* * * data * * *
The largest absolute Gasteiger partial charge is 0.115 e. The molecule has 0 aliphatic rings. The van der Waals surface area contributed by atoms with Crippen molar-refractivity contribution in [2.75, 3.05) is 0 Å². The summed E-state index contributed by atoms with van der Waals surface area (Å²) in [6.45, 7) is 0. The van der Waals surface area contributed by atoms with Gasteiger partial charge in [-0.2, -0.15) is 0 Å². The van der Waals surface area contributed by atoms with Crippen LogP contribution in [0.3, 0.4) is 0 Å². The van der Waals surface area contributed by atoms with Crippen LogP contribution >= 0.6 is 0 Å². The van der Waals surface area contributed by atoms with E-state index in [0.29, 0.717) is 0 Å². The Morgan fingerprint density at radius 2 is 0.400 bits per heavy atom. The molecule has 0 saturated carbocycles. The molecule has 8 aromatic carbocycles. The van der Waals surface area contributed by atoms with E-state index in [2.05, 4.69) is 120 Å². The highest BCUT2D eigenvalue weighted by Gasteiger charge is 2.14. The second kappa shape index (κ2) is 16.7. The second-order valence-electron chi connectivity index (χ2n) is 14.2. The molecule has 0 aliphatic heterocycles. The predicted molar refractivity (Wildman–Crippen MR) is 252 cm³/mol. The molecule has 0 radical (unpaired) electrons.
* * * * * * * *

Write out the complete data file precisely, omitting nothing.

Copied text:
The largest absolute Gasteiger partial charge is 0.115 e. The molecule has 0 aliphatic rings. The van der Waals surface area contributed by atoms with Crippen molar-refractivity contribution in [2.75, 3.05) is 0 Å². The summed E-state index contributed by atoms with van der Waals surface area (Å²) in [6.45, 7) is 0. The van der Waals surface area contributed by atoms with Gasteiger partial charge in [-0.2, -0.15) is 0 Å². The van der Waals surface area contributed by atoms with Crippen LogP contribution in [0.3, 0.4) is 0 Å². The van der Waals surface area contributed by atoms with Crippen LogP contribution >= 0.6 is 0 Å². The van der Waals surface area contributed by atoms with E-state index in [0.29, 0.717) is 0 Å². The Morgan fingerprint density at radius 2 is 0.400 bits per heavy atom. The molecule has 0 saturated carbocycles. The molecule has 8 aromatic carbocycles. The van der Waals surface area contributed by atoms with E-state index in [2.05, 4.69) is 120 Å². The highest BCUT2D eigenvalue weighted by Gasteiger charge is 2.14. The second kappa shape index (κ2) is 16.7. The second-order valence-electron chi connectivity index (χ2n) is 14.2. The molecule has 0 aliphatic heterocycles. The predicted molar refractivity (Wildman–Crippen MR) is 252 cm³/mol. The molecule has 0 radical (unpaired) electrons.